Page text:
While some analgesics only relieve pain (such as acetaminophen), others reduce pain and inflammation. Analgesics that reduce both pain and inflammation are called non-steroidal anti-inflammatory drugs, or NSAIDs. Aspirin, ibuprofen, and naproxen are examples of NSAIDs.

Prescription Drugs for Spinal Stenosis
If your spinal stenosis symptoms are not responding to OTC medication, ask your doctor if a prescription drug may provide better pain management.

Prescription-strength NSAIDs are a common prescription medication used to control spinal stenosis pain. Celecoxib (Celebrex) is an example of a prescription NSAID. Like other NSAIDs, these drugs are generally safe when used for a short time and at lower doses. Read, NSAIDs for Neck or Back Pain: Helpful or Harmful to You? for additional information.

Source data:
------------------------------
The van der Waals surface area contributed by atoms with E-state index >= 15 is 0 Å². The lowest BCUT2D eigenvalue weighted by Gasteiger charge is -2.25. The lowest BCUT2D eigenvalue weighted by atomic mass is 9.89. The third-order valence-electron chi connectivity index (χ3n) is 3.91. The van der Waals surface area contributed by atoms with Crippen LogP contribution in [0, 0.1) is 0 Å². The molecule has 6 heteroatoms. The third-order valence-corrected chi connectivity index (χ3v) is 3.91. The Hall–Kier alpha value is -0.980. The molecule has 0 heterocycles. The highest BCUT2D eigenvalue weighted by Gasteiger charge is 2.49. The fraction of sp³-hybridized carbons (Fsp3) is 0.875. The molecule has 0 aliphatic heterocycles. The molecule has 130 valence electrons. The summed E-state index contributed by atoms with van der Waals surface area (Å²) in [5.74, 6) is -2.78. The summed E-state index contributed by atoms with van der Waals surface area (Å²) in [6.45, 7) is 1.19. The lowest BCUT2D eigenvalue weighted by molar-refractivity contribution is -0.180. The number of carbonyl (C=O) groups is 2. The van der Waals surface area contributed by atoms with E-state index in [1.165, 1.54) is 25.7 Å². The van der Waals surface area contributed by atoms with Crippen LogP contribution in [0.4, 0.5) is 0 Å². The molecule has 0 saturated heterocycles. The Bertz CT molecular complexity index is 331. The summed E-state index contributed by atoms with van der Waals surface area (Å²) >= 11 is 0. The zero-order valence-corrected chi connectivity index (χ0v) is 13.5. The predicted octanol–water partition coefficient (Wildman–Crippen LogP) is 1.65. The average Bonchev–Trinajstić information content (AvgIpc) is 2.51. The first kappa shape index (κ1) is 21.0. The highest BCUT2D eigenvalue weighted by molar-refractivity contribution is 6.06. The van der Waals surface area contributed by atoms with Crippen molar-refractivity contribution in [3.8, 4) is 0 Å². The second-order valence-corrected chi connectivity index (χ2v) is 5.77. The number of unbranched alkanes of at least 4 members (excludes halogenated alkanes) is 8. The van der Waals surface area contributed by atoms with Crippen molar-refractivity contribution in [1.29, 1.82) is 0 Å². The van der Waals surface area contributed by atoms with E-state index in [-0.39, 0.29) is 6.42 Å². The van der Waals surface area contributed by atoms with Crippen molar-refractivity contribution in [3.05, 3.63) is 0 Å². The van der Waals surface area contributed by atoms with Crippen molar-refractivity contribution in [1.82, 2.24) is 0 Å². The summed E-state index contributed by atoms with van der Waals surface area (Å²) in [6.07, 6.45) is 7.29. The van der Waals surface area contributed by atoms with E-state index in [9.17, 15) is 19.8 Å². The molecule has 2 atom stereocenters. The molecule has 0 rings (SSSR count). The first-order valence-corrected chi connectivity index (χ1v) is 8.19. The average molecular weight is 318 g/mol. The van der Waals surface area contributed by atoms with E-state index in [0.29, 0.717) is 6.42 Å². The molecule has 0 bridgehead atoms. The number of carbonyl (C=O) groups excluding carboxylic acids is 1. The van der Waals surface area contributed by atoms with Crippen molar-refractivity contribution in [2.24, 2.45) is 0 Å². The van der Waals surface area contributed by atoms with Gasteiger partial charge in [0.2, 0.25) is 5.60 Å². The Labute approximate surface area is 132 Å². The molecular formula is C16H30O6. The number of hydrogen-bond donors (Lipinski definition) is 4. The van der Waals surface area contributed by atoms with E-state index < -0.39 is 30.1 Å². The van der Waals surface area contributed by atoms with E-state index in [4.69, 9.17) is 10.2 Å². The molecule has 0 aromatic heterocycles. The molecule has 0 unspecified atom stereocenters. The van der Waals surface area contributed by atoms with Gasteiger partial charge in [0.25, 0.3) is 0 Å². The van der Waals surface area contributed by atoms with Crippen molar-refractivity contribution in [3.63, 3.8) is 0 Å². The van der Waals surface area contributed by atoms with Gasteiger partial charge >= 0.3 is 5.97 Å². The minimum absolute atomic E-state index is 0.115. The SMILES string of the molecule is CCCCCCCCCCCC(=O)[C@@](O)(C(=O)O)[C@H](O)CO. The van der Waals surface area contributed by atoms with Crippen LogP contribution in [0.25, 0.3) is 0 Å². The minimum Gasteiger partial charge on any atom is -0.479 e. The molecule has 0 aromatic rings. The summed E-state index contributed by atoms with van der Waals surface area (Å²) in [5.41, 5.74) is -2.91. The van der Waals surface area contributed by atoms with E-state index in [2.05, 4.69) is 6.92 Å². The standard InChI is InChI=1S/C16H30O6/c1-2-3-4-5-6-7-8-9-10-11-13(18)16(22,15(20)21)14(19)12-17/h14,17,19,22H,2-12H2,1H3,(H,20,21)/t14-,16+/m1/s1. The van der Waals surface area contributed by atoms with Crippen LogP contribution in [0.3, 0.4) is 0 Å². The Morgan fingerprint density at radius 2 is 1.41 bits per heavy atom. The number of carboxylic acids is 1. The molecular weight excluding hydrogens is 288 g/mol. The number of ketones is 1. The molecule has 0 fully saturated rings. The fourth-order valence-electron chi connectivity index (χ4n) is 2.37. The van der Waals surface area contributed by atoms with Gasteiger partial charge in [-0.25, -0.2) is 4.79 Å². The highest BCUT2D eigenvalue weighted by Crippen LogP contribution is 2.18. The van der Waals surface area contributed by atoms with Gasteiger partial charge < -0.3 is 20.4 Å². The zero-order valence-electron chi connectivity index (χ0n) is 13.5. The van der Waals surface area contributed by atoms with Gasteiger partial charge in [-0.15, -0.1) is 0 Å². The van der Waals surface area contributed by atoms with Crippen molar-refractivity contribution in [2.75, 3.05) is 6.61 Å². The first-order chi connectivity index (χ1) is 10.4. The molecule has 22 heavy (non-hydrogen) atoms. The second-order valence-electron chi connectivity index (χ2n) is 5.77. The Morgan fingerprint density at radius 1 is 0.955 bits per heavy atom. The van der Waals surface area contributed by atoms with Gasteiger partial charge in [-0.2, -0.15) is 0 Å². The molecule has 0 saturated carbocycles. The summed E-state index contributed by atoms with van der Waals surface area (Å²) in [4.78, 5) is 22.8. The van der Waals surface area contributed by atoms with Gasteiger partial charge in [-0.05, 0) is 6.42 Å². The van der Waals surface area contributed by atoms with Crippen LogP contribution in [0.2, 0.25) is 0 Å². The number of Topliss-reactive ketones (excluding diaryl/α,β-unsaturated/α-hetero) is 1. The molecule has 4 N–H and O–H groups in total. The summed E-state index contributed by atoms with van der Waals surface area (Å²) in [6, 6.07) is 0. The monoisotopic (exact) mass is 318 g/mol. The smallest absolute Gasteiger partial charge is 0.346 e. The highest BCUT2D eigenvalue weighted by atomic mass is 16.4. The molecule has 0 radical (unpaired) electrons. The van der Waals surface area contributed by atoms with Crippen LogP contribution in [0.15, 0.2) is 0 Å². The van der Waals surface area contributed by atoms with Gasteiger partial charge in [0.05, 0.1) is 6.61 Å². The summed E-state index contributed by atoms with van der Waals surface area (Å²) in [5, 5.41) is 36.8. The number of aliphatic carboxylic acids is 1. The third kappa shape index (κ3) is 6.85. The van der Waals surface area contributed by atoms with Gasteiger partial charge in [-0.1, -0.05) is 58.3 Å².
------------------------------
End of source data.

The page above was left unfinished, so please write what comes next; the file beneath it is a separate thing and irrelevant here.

If you have severe back or leg pain, your doctor may prescribe a short dose of oral corticosteroid medication. These types of drugs, which may also be administered via injection, contain powerful anti-inflammatory medication. Like all drugs and medications, oral steroids have side effects that you should discuss with your doctor before starting your regimen.

If you have lumbar spinal stenosis and have nerve pain in your legs that is reducing your ability to walk, your doctor may prescribe a neuropathic agent, such as gabapentin (Neurontin). Spinal stenosis in your low back can produce symptoms of lumbar radiculopathy—numbness, tingling, and burning down your legs. A neuropathic agent may reduce nerve pain and help restore function.